Where do we begin? Omer Asik’s valiant foray at the free-throw line? James Harden nearly forcing David Stern to move the 3-point arc back a couple feet by making his first seven attempts? How about Francisco Garcia stepping up with 14 first half points (before tonight he averaged 8.8 per game in these playoffs)? Or Aaron Brooks sinking not one, but two end-of-quarter buzzer beaters?
All of that matters. But at the same time, none of it’s important. What’s notable is that the Houston Rockets weren’t rattled for one of this game’s 48 minutes, doing what was previously thought to be the impossible and handily winning a playoff game at Chesapeake Energy Arena, home of the defending Western Conference champions, Westbrook or no Westbrook.
The Rockets were fearless from the opening tip, with Harden knocking down shot after shot, Garcia sliding into his role as someone who needs to not only knock down spot up threes when the Thunder over-defend against Harden’s drives but also initiate action off the dribble, and Brooks repeatedly abusing Derek Fisher (who played 29 minutes in the game—thank you, Scott Brooks) off the dribble.
On the first possession of the second half, Chandler Parsons (2-of-9 at halftime) drove through the paint and threw down a ferocious one-handed dunked in traffic.
And with much being said about Oklahoma City’s predictable offense, it was their defense that hurt them tonight as the Rockets pick-and-rolled them to death in the third quarter, especially with the Asik (who did a tremendous job catching the ball on the move) and Parsons tandem.
Every time the Thunder tried to make a run and force their way back into the game, Houston responded. Every. Single. Time.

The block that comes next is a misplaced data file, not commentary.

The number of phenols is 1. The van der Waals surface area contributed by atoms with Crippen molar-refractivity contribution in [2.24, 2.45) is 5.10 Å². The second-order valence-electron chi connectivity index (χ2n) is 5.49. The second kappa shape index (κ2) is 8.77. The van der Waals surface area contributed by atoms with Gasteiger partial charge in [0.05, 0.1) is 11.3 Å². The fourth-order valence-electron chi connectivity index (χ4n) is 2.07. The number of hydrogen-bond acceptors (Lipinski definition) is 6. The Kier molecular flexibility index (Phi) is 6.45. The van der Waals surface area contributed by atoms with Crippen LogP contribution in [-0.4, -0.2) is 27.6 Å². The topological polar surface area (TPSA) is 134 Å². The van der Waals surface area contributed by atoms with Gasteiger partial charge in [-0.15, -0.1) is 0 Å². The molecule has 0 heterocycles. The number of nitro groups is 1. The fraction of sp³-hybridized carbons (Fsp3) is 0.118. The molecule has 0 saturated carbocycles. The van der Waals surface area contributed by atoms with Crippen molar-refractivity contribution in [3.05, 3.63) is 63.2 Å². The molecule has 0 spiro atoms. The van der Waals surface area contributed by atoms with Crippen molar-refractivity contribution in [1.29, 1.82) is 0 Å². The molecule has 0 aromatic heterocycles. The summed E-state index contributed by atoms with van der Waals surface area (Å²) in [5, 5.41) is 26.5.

After cutting it to 10 on a Kevin Durant three-pointer late in the third quarter, with the crowd standing, screaming, and basically shaking my TV on its stand, Harden calmly came down the court, crossed up Thabo Sefolosha with a move that Chris Webber compared favorably to the legendary Tim Hardaway, and finished at the rim.
A few possessions later, Fisher knocked down an open three and the crowd once again began to bubble into eruption. Brooks came down the other end, sized up then blew by Fisher, and eventually got to the free-throw line where he sank both freebies.
These situations repeated themselves as the second half dragged on, up until Brooks decided intentionally fouling Asik on every single defensive possession was a good idea. Asik made 8-of-12 attempts from the line and the Thunder were unable to cut into Houston’s lead during a crucial stretch.
What’s most encouraging moving forward from this is, once again, Houston’s small ball lineups. Kevin McHale threw out Patrick Beverley, Brooks, and Harden at the same time in the fourth quarter, spreading the floor with three penetrators capable of getting to the basket at will. Look for more of that in Game 6.
In Game 5, Houston’s role players came to play, and they weren’t scared of the moment. These things are important in the playoffs, especially for a young team with low expectations competing in one of the most intimidating environments in all of professional sports.
Harden received far more help than Kevin Durant. That theme will need to carry itself through this series if the Rockets want to pull off the humongous upset.